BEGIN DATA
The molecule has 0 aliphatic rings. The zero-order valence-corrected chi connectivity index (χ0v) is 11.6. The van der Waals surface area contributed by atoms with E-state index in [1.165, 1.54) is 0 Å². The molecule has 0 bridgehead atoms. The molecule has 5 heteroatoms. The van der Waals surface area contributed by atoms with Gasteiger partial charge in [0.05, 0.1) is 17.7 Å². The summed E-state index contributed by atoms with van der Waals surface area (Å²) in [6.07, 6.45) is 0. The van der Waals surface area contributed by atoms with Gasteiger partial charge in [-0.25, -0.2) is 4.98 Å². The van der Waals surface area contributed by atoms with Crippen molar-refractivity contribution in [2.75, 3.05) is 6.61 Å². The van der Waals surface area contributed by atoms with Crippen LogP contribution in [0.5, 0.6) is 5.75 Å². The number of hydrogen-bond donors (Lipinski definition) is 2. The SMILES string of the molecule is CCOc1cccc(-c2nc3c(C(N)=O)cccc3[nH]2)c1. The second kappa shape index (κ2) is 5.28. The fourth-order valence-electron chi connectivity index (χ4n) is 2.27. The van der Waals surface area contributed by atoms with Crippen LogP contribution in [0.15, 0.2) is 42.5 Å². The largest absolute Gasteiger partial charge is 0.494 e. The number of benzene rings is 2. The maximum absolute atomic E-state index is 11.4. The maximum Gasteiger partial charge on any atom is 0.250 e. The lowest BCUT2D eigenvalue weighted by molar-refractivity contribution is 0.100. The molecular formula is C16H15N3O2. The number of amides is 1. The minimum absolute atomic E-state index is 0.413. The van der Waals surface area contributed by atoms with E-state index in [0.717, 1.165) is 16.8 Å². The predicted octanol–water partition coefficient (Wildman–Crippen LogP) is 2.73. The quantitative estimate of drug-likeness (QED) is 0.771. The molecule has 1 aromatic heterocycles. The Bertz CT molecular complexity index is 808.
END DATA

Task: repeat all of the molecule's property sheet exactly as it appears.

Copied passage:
The molecule has 0 aliphatic rings. The zero-order valence-corrected chi connectivity index (χ0v) is 11.6. The van der Waals surface area contributed by atoms with E-state index in [1.165, 1.54) is 0 Å². The molecule has 0 bridgehead atoms. The molecule has 5 heteroatoms. The van der Waals surface area contributed by atoms with Gasteiger partial charge in [0.05, 0.1) is 17.7 Å². The summed E-state index contributed by atoms with van der Waals surface area (Å²) in [6.07, 6.45) is 0. The van der Waals surface area contributed by atoms with Gasteiger partial charge in [-0.25, -0.2) is 4.98 Å². The van der Waals surface area contributed by atoms with Crippen molar-refractivity contribution in [2.75, 3.05) is 6.61 Å². The van der Waals surface area contributed by atoms with Crippen LogP contribution in [0.5, 0.6) is 5.75 Å². The number of hydrogen-bond donors (Lipinski definition) is 2. The SMILES string of the molecule is CCOc1cccc(-c2nc3c(C(N)=O)cccc3[nH]2)c1. The second kappa shape index (κ2) is 5.28. The fourth-order valence-electron chi connectivity index (χ4n) is 2.27. The van der Waals surface area contributed by atoms with Crippen LogP contribution in [0.15, 0.2) is 42.5 Å². The largest absolute Gasteiger partial charge is 0.494 e. The number of benzene rings is 2. The maximum absolute atomic E-state index is 11.4. The maximum Gasteiger partial charge on any atom is 0.250 e. The lowest BCUT2D eigenvalue weighted by molar-refractivity contribution is 0.100. The molecular formula is C16H15N3O2. The number of amides is 1. The minimum absolute atomic E-state index is 0.413. The van der Waals surface area contributed by atoms with E-state index in [0.717, 1.165) is 16.8 Å². The predicted octanol–water partition coefficient (Wildman–Crippen LogP) is 2.73. The quantitative estimate of drug-likeness (QED) is 0.771. The molecule has 1 aromatic heterocycles. The Bertz CT molecular complexity index is 808.